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Here are a few things to consider when signing up with an Internet service provider for the first time. At a minimum, you want to find out about the reliability and quality of the ISP's basic services.
ComputerUser.com has an article (from 2002) on "How to choose an ISP" which may be helpful, in addition to information on dialups and DSL it also has content on cable, satellite, wireless, and Wi-Fi.
Can you expect busy signals at peak times? Some ISPs almost never have a busy signal, even at peak hours.
Will you sometimes experience bad connections or disconnections? How often? This varies quite a bit. It can be worse in some areas. It also differs from one telephone company to another. Some ISPs may be able to eliminate such problems almost entirely, through continual work on it. Other ISPs may have continuing problems. Experiencing bad connections is probably the single most common reason for changing Internet providers. Some connection problems aren't the ISP's fault, even though typically many of them are. With some problems that involve phone lines, getting them solved can be difficult.
Does the ISP have a backup phone number for another modem line that's a local call from where you are? There are many things that can go wrong with phone lines and with the modems and other devices connected to them. You don't want to find this out at a particularly awkward time, but you will.
How many hours of dialup connection are included in a month's basic service?
If it's not "unlimited," what's the charge for additional hours?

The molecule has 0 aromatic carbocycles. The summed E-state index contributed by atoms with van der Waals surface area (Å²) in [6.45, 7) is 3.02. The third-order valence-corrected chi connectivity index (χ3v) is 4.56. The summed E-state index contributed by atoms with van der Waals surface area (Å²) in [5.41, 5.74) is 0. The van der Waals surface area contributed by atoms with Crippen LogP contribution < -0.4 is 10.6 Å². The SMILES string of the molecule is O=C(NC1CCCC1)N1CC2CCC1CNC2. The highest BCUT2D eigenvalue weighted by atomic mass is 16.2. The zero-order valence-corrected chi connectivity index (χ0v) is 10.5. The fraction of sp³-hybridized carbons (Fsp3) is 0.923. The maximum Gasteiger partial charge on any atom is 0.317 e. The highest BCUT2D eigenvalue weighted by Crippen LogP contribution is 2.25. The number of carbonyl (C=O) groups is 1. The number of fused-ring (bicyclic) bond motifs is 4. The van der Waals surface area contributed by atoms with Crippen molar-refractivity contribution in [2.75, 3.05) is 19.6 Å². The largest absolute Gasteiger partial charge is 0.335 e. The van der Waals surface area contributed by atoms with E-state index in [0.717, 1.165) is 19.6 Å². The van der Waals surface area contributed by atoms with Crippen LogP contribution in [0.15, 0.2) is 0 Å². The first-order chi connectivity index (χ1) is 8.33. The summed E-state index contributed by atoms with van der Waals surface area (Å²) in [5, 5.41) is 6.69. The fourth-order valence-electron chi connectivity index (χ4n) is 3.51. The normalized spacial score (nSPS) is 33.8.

Are there restrictions on the length of an on-line session (for example, 45 minutes?)
Some ISPs' flat rate unlimited-time accounts have more or different restrictions than others.
"Unlimited" dialup accounts are for intermittent dialup use. True unlimited use requires a dedicated line. Compare the ISP's pricing for a dedicated line to its pricing for an unlimited dialup account. A dedicated line is several times more expensive.
What's a reasonable amount of use for an unlimited dialup account? The answer can be much different at different providers. But you should be able to connect to the Net for a few hours a day. An ISP's published policies for unlimited-time accounts might not mention a certain number of hours per month as a reasonable limit, but in practice often there is such a limit. If you're likely to need more than the average amount of connection time, make sure you find out beforehand what the time limits actually are. It varies a great deal.
How long does it take to deliver e-mail? With a good ISP, you should be able to conduct back and forth "almost-chat" conversations by e-mail, under ordinary circumstances. This varies a lot from one ISP to another. It's important because long mail processing times will delay not only your mail but whatever actions people take based on your communications.
Is the mail server down sometimes, when you need to send mail? If down times are infrequent and fairly short, and if all the mail is queued and saved during those times, then you haven't lost anything but time. But with a good ISP, significant downtime should be rare. Some ISPs publish a log of all service outages that affect customers. Others may not admit that there ever was a problem.
Will the ISP forward your e-mail for a time after you move elsewhere? If so, for how long? Many won't do this at all. If you can, you should have a more permanent e-mail address than the one at your current ISP, and always use your permanent address. Then you can forward the mail that comes to that permanent address onward to your current ISP account. Giving up an e-mail address after you've used it for a while can be a headache. Often it means that you won't be able to receive mail that people send you, for a long time afterward. You can surf the Web from any ISP you like, but be careful where your have your e-mail address.
How fast does the ISP transfer data over your modem connection at peak times? At those times, typically in the evening hours, can you download files at only half the speed of your modem, because of the volume of traffic sharing the ISP's high-speed connection to the Net? Overbooking a high-speed connection to the Internet backbone is not unknown at ISPs, or at their upstream suppliers. The reason behind this is to keep costs down. There are differences among ISPs in how they view this (and how they view your opinion about it).